Monday, March 07, 2005

When Rapist Walk Free

I am so thankful for Nicholas Kristoff. He is one of the few journalists who
has been exposing the brutality taking place in our time. HIs willingness to
report it is one of the positive sides of this sordid tale. Pray for her. RLC

March 5, 2005. Nicholas D Kristoff
When Rapists Walk Free

One of the gutsiest people on earth is Mukhtaran Bibi. And after this week,
she'll need that courage just to survive.

Mukhtaran, a tall, slim young woman who never attended school as a child, lives
in a poor and remote village in the Punjab area of Pakistan. As part of a
village dispute in 2002, a tribal council decided to punish her family by
sentencing her to be gang-raped. She begged and cried, but four of her
neighbors immediately stripped her and carried out the sentence. Then her
tormenters made her walk home naked while her father tried to shield her from
the eyes of 300 villagers.

Mukhtaran was meant to be so shamed that she would commit suicide. But in a
society where women are supposed to be soft and helpless, she proved
indescribably tough, and she found the courage to live. She demanded the
prosecution of her attackers, and six were sent to death row.

She received $8,300 in compensation and used it to start two schools in the
village, one for boys and one for girls, because she feels that education is
the best way to change attitudes like those that led to the attack on her.
Illiterate herself, she then enrolled in her own elementary school.

I visited Mukhtaran in her village in September and wrote a column about her.
Readers responded with an avalanche of mail, including 1,300 donations for
Mukhtaran totaling $133,000.

The money arrived just in time, for Mukhtaran's schools had run out of funds.
She had sold her family's cow to keep them open because she believes so
passionately in the redemptive power of education.

Now that cash from readers has put the schools on a sound financial footing
again. And Mercy Corps, a first-rate American aid group already active in
Pakistan, has agreed to assist Mukhtaran in spending the money wisely. The next
step will be to start an ambulance service for the area so sick or injured
villagers can get to a hospital.

Down the road, Mukhtaran says, she will try to start her own aid group to
battle honor killings. And even though she lives in a remote village without
electricity, she has galvanized her supporters to launch a Web site: (Although her legal name is Mukhtaran Bibi, she is known
in the Pakistani press by a variant, Mukhtar Mai).

Until two days ago, she was thriving. Then - disaster.

A Pakistani court overturned the death sentences of all six men convicted in
the attack on her and ordered five of them freed. They are her neighbors and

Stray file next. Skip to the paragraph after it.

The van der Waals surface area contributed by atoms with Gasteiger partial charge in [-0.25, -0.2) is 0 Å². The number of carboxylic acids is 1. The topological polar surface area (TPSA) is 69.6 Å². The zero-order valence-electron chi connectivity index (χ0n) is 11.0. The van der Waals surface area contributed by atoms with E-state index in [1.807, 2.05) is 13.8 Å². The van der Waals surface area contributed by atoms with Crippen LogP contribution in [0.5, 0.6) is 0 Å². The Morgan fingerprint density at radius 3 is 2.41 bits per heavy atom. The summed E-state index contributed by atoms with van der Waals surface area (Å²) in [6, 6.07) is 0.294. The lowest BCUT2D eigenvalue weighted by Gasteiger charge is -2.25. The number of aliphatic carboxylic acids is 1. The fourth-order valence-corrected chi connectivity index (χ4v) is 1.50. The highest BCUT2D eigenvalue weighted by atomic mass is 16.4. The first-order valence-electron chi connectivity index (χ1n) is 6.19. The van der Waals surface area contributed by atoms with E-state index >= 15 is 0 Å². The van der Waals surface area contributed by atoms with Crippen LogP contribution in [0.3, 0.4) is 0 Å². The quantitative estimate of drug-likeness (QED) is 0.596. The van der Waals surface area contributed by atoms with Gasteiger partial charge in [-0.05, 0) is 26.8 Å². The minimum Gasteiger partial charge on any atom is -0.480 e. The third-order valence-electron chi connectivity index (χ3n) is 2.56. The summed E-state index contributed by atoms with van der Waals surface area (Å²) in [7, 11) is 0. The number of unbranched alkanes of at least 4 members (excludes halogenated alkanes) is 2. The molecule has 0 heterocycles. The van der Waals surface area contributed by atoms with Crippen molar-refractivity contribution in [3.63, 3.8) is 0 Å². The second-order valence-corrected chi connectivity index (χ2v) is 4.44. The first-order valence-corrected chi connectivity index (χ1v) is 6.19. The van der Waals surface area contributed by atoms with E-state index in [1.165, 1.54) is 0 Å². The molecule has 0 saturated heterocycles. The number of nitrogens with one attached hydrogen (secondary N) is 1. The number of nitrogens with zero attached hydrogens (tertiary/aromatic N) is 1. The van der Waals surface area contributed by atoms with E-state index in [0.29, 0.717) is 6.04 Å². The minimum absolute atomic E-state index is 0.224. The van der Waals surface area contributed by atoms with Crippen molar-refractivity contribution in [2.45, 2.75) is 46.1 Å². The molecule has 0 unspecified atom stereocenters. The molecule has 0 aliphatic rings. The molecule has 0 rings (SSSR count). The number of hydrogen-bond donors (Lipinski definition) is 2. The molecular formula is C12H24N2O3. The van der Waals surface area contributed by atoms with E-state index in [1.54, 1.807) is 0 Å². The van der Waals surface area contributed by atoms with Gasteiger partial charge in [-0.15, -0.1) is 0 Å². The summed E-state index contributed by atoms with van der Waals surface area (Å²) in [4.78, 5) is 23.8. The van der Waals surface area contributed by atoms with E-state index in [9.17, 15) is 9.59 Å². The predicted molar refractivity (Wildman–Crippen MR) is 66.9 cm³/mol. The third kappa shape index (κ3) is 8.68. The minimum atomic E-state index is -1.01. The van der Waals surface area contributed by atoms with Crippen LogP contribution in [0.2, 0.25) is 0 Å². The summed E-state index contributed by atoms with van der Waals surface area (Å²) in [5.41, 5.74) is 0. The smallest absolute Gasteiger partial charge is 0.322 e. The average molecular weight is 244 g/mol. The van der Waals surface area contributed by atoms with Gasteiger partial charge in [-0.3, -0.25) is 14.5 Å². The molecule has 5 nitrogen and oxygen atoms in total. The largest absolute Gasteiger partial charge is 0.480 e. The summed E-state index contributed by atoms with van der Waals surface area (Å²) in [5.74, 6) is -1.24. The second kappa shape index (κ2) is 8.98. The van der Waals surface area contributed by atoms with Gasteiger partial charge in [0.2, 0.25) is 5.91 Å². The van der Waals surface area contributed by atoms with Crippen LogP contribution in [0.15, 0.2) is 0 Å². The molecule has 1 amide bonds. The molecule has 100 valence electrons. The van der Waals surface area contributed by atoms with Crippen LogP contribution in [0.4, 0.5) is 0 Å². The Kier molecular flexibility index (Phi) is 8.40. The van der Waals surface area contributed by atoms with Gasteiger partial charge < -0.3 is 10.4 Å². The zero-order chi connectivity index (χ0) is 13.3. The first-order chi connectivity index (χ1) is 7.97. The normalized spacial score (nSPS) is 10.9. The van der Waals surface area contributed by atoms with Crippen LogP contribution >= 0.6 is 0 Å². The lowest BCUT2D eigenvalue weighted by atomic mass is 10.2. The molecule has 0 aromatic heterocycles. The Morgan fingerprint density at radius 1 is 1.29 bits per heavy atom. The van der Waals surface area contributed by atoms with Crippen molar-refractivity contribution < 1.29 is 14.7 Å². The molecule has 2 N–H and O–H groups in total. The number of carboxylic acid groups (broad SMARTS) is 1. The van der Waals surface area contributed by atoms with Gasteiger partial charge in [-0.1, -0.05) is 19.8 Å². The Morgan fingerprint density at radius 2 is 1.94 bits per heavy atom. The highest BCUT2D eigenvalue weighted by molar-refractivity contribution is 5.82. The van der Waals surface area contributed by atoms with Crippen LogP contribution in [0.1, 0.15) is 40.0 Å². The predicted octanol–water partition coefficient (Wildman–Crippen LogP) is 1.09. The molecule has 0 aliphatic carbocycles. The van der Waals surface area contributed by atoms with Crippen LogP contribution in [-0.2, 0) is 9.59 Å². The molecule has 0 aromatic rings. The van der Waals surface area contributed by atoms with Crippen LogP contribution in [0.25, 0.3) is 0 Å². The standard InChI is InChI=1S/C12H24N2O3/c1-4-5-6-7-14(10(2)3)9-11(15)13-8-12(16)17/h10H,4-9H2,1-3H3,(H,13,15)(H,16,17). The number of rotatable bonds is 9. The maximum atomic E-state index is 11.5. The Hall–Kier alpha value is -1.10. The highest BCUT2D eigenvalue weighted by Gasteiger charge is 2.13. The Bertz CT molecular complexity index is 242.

will be living alongside her. Mukhtaran was in the courthouse and collapsed in
tears, fearful of the risk this brings to her family.

"Yes, there is danger," she said by telephone afterward. "We are afraid for our
lives, but we will face whatever fate brings for us."

Mukhtaran, not the kind of woman to squander money on herself by flying, even
when she has access to $133,000, took an exhausting 12-hour bus ride to
Islamabad yesterday to appeal to the Supreme Court. Mercy Corps will help keep
her in a safe location, and those donations from readers may keep her alive
for the time being. But for the long term, Mukhtaran has always said she wants
to stay in her village, whatever the risk, because that's where she can make the
most difference.

I had planned to be in Pakistan this week to write a follow-up column about
Mukhtaran. But after a month's wait, the Pakistani government has refused to
give me a visa, presumably out of fear that I would write more about Pakistani
nuclear peddling. (Hmm, a good idea. ...)

Mukhtaran's life illuminates what will be the central moral challenge of this
century, the brutality that is the lot of so many women and girls in poor
countries. For starters, because of inattention to maternal health, a woman dies
in childbirth in the developing world every minute.

In Pakistan, if a woman reports a rape, four Muslim men must generally act as
witnesses before she can prove her case. Otherwise, she risks being charged
with fornication or adultery - and suffering a public whipping and long

Mukhtaran is a hero. She suffered what in her society was the most extreme
shame imaginable - and emerged as a symbol of virtue. She has taken a sordid
story of perennial poverty, gang rape and judicial brutality and inspired us
with her faith in the power of education - and her hope.

Please see my "concerns" page:
My blog:

No comments: